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It's democracy, stupid!

By M. Steven Fish, Special to CNN
  • Steven Fish says Westerners erroneously believed Muslims not interested in democracy
  • A survey of countries, including largely Christian and Muslim, did not bear that out, he says
  • Most Christian and Muslim respondents said they were religious but didn't want theocracy he says
  • Fish: Once Catholics were thought too steeped in religion for democracy; now that seems quaint

Editor's note: M. Steven Fish is professor of political science at the University of California, Berkeley, and the author of "Are Muslims Distinctive? A Look at the Evidence."

(CNN) -- Westerners have become accustomed to regarding Muslims as immune from democracy's charms. Little wonder the popular revolts around the Arab world have taken us by surprise.

We often think of Muslims as extraordinarily religious and eager to combine religious and political authority. According to late-night favorite Bill Maher: "Muslims still take their religion too seriously. Whereas we have the good sense to blow it off." Maher may be joking, or he may really believe as and many others do that Muslims' religiosity inclines them to theocracy and jihad rather than democracy and reason.

I recently did research for a book that compares the attitudes of Muslims and non-Muslims on political questions. The findings challenge some common assumptions.

I relied on the World Values Survey, the prominent global project on popular attitudes that is directed by Ronald Inglehart of the University of Michigan. The survey covers about 100,000 people in more than 80 countries. The world's most populous Christian and Muslim societies are included in the study.

One survey item asks whether the respondent considers himself or herself "a religious person." With Muslims, 85% say yes, but 84% of Christians do as well. Maher might blow off religion, but most people do not.

Yet religiosity does not translate into thirst for theocracy. Sixty-six percent of Muslims versus 71% of Christians agree that "religious leaders should not influence how people vote." When the numbers are crunched with the proper controls, even this small difference evaporates.

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The survey also asks about preference for political regime. Respondents are asked to evaluate four types of political systems: "A strong leader who does not have to bother with parliament and elections." "Having experts, not government, make decisions according to what they think is best for the country." "Having the army rule." "Having a democratic political system."

Working with a co-author, Danielle Lussier, I created an index of the four response items, reversing the direction of responses for the "democratic system" and averaging across all responses. The result is an index ranging from 1 to 4, in which 1 indicates least support for democracy and 4 represents highest support for democracy.

When the data are analyzed using the appropriate statistical methods, the score for a Muslim respondent is 2.94, compared to 2.98 for a non-Muslim. This difference -- 0.04 points on scale that runs from 1 to 4 -- is trivial.

The uprisings in the Middle East are all about aspirations for self-government. Demonstrators are demanding the ouster of dictators and free elections. They are not calling for trading secular dictators for rule by religious guides.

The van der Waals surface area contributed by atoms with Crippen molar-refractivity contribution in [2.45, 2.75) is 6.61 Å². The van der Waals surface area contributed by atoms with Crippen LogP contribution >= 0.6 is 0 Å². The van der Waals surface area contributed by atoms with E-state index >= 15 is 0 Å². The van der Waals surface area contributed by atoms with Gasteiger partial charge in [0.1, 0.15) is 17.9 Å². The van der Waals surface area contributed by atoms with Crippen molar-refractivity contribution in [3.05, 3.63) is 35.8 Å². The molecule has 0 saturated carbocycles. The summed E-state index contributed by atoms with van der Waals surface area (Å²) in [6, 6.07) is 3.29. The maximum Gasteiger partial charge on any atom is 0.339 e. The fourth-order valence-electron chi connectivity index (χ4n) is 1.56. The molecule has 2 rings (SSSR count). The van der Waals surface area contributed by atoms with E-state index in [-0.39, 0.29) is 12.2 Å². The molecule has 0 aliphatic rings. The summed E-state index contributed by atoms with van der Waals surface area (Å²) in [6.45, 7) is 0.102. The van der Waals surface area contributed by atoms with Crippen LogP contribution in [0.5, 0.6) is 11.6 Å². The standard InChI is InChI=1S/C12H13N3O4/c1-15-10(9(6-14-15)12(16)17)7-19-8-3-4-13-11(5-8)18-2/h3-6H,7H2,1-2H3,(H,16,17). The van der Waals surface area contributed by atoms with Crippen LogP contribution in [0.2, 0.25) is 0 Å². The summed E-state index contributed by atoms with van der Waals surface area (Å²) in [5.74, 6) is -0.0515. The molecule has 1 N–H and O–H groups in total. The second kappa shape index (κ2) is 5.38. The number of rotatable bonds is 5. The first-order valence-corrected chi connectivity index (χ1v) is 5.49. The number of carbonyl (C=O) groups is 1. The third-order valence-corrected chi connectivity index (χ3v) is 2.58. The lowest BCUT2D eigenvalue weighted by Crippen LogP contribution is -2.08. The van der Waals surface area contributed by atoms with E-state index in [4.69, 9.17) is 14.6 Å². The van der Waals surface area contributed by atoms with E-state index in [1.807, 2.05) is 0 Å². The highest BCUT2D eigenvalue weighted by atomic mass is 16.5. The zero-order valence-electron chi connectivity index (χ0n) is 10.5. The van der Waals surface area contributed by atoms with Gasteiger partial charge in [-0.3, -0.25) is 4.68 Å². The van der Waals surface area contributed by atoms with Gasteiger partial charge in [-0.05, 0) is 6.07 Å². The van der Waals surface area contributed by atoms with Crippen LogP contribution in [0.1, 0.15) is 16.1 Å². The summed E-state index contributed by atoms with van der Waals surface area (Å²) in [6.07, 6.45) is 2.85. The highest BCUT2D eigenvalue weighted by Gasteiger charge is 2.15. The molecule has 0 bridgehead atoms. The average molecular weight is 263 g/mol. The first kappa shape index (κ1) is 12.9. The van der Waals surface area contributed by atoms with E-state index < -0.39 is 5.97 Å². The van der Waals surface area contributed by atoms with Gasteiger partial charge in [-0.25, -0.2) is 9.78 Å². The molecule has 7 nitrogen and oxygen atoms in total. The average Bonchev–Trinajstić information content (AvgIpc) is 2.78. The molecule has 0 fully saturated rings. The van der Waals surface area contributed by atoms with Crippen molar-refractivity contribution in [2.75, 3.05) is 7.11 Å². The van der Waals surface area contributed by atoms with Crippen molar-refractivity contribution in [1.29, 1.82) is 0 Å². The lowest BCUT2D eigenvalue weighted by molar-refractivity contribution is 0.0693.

The fault lines that divide governments in the Middle East are telling. Most governments, including those of Algeria, Libya, Syria and Saudi Arabia, have reacted with dismay to events in Egypt and Tunisia. One major Muslim neighbor, Turkey, has supported the uprisings.

The reaction of the Saudi government would seem to be especially peculiar. The Saudis stake their legitimacy on their puritanical brand of Islamist rule and their alliance with the kingdom's hidebound Wahhabi clergy. Yet Saudi rulers eagerly offered refuge to Tunisia's fleeing dictator, Zine El Abidine Ben Ali -- a man who for a quarter century mercilessly persecuted any Tunisian suspected of embracing Saudi-style Wahhabi beliefs.

Saudi rulers also ordered their clergy to condemn the Egyptian uprising as un-Islamic, even though Hosni Mubarak, the dictator who is the target of the Egyptian demonstrators' ire, is a staunch foe of Islamism of any type.

Yet such reactions are not as ironic as they might seem.

The Algerian, Libyan, Syrian and Saudi Arabian regimes differ in countless ways, but they share a common trait: The rulers fear their people. Turkish leaders suffer no such discomfort, since their people elected them. The Turkish prime minister, Recep Tayyip Erdogan, holds power at the pleasure of the voters, who elected his party in 2002 and reaffirmed its mandate in 2007.

Even on the international level, the uprisings in Egypt and Tunisia are not about religion. They are about democracy versus tyranny.

If the demonstrations are not about religion, isn't it possible that Islam will still hinder democratization in Egypt and its neighbors?

The Muslim world does lag on democracy. But experience counsels skepticism about assuming a hard link between religion and regime.

During the first three decades after World War II, scholars produced copious explanations for why democracy could thrive in Protestant countries alone. Catholics were seen as being steeped in a spirit of hierarchy, patriarchy, and rigidity that made them resistant to democracy.

From today's perspective, such theories look almost humorous. The Spanish and Portuguese threw their dictators out in the 1970s. Latin America, the Philippines and Catholic Eastern Europe followed suit in the 1980s and early 1990s.

Perhaps in 2025, our theories about Muslims and democracy will seem as quaint as our older theories about Catholics look today.

The opinions expressed in this commentary are solely those of M. Steven Fish.